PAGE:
Event Title

The Effect of Chronic Ankle Instability on Foot Kinematics and Lower Extremity Function During Walking

Presenter Information

Kenza Benchekribou

Mentor 1

Stephen Cobb

Location

Union Wisconsin Room

Start Date

27-4-2018 1:00 PM

Description

Background and Rationale: Nearly two million people in the United States experience an ankle sprain each year and more than half will develop chronic ankle instability (CAI). CAI is a common cause of ankle osteoarthritis and long-term disability. Abnormal function during gait associated with CAI may contribute to these adverse health outcomes. The purpose of this study is to investigate differences in lower extremity walking kinematics between middle-aged adults with CAI and uninjured subjects. Methods: 30 participants (age 45 – 64 years) will be recruited from the surrounding UWM community. 15 participants will have CAI and 15 will be age, gender, and body mass index matched uninjured participants. The CAI group will have a history of at least one ankle sprain, the most recent occurring > 3 months prior to the study, and score < 24 on the Cumberland Ankle Instability Tool. Walking gait will be assessed by placing clusters of retro-reflective markers on the foot, leg, thigh, and pelvis. Gait data will be collected using a 14 camera system sampling at 200 Hz. The participants will complete 5 barefoot walking trials down a 15 m walkway. Results: Sagittal plane hip and knee angles, and sagittal and frontal plane ankle angles will be calculated during three sub-phases of stance (loading response, mid-stance, and push off). Multivariate Analysis of Variance (MANOVA) tests (n = 3) will be run to determine sagittal plane range of motion (ROM) group differences within each sub-phase. Significant MANOVA results will be followed up with independent t-tests. For the frontal plane, independent t-tests (n = 3) will be performed to investigate ankle ROM differences in each sub-phase. All analyses will be run with SPSS and alpha will = 0.05. Conclusions: The results of this study will further the understanding of the effects of CAI on lower extremity kinematics.

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Apr 27th, 1:00 PM

The Effect of Chronic Ankle Instability on Foot Kinematics and Lower Extremity Function During Walking

Union Wisconsin Room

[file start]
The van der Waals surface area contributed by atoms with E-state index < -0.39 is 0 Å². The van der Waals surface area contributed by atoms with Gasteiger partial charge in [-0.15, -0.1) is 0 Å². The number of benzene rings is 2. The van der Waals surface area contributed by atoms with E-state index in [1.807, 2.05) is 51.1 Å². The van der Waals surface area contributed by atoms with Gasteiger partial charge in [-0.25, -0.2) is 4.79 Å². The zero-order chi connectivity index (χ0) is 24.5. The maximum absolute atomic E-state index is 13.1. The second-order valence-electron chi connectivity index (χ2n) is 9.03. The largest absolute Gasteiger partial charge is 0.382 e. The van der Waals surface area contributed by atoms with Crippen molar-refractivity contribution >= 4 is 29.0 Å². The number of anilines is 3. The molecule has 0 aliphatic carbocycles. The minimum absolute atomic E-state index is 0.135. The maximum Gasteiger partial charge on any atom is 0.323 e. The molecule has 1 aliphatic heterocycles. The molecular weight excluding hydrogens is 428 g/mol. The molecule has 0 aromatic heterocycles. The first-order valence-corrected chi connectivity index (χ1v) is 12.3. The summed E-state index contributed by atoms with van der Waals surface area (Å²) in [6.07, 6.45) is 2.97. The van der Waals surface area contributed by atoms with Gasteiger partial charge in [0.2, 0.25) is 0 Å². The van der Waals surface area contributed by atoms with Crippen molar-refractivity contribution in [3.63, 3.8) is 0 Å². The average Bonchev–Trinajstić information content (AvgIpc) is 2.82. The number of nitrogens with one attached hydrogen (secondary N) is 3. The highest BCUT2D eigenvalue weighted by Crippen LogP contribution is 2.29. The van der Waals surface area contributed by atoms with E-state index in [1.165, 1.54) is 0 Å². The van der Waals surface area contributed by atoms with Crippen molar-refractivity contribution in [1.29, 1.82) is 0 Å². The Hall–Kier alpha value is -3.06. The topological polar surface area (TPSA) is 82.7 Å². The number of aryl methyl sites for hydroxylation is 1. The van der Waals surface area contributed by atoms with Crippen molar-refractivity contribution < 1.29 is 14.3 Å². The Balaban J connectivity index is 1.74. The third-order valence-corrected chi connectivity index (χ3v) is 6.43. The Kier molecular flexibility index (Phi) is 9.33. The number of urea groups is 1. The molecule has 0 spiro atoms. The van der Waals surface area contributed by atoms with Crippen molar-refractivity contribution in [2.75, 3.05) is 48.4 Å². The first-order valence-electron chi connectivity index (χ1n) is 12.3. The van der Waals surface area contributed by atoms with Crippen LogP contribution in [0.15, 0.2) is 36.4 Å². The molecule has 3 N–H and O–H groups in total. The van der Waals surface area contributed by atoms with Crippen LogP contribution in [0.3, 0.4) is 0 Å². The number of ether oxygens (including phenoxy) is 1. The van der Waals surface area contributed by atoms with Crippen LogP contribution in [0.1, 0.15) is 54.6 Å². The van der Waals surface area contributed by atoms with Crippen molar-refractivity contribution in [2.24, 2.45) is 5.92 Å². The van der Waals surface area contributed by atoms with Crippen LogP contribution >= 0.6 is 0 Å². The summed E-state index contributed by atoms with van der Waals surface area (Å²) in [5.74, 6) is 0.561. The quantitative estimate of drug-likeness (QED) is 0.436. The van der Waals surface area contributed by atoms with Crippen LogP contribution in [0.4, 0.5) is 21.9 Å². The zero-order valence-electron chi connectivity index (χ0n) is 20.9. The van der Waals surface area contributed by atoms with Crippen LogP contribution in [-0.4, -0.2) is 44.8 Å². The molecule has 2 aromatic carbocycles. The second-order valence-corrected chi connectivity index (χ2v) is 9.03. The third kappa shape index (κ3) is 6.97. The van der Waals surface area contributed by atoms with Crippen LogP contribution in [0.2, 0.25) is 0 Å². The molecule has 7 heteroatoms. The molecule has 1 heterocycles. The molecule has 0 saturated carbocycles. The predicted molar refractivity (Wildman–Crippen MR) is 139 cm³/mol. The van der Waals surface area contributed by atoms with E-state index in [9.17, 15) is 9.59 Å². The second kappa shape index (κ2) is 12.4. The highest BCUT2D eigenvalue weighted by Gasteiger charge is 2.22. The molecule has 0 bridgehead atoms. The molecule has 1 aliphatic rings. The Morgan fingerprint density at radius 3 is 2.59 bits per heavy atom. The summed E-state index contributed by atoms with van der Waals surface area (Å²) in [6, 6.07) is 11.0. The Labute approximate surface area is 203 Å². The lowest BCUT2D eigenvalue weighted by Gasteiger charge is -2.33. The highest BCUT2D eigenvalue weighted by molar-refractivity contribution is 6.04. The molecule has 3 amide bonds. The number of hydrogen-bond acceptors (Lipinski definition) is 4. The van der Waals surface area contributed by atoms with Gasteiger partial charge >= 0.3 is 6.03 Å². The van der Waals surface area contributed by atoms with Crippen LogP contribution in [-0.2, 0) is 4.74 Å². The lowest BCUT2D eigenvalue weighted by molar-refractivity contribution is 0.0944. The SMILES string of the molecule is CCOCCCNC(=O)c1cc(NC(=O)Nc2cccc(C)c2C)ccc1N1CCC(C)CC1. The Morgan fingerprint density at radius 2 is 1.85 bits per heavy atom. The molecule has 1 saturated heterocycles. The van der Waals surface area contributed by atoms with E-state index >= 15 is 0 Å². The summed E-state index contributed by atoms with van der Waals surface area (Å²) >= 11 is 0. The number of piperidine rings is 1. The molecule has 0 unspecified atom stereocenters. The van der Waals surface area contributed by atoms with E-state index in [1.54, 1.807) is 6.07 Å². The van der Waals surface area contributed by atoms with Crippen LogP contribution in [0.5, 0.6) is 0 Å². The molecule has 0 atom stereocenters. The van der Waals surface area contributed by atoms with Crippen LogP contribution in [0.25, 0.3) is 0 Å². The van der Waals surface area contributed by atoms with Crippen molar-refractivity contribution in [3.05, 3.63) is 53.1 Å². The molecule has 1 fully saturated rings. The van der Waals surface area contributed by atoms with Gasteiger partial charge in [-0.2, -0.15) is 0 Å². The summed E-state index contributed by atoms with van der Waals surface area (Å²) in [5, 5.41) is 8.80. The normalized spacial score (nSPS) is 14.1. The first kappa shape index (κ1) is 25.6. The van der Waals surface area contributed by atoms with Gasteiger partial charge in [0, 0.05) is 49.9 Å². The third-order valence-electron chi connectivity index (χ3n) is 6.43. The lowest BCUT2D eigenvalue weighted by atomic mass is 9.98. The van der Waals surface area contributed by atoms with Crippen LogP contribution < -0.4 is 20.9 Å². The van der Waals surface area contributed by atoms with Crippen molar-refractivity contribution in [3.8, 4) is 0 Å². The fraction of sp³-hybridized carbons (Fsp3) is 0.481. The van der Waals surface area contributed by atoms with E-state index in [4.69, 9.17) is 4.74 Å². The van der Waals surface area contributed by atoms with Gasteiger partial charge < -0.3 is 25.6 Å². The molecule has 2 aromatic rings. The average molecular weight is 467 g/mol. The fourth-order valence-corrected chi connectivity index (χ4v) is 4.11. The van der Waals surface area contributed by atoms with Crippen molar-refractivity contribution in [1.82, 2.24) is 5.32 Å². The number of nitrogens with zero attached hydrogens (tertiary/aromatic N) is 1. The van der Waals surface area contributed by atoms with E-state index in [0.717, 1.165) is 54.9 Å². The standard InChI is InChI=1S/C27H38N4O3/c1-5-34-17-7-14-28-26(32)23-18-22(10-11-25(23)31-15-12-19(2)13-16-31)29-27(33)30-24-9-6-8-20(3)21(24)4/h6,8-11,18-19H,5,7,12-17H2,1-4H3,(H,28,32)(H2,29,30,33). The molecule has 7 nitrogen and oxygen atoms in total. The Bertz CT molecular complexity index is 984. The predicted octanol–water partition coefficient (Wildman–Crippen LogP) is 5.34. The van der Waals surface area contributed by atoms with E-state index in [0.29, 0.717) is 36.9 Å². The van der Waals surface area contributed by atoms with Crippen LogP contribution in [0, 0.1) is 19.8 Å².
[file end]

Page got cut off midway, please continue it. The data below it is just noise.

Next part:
Background and Rationale: Nearly two million people in the United States experience an ankle sprain each year and more than half will develop chronic ankle instability (CAI). CAI is a common cause of ankle osteoarthritis and long-term disability. Abnormal function during gait associated with CAI may contribute to these adverse health outcomes. The purpose of this study is to investigate differences in lower extremity walking kinematics between middle-aged adults with CAI and uninjured subjects. Methods: 30 participants (age 45 – 64 years) will be recruited from the surrounding UWM community. 15 participants will have CAI and 15 will be age, gender, and body mass index matched uninjured participants. The CAI group will have a history of at least one ankle sprain, the most recent occurring > 3 months prior to the study, and score < 24 on the Cumberland Ankle Instability Tool. Walking gait will be assessed by placing clusters of retro-reflective markers on the foot, leg, thigh, and pelvis. Gait data will be collected using a 14 camera system sampling at 200 Hz. The participants will complete 5 barefoot walking trials down a 15 m walkway. Results: Sagittal plane hip and knee angles, and sagittal and frontal plane ankle angles will be calculated during three sub-phases of stance (loading response, mid-stance, and push off). Multivariate Analysis of Variance (MANOVA) tests (n = 3) will be run to determine sagittal plane range of motion (ROM) group differences within each sub-phase. Significant MANOVA results will be followed up with independent t-tests. For the frontal plane, independent t-tests (n = 3) will be performed to investigate ankle ROM differences in each sub-phase. All analyses will be run with SPSS and alpha will = 0.05. Conclusions: The results of this study will further the understanding of the effects of CAI on lower extremity kinematics.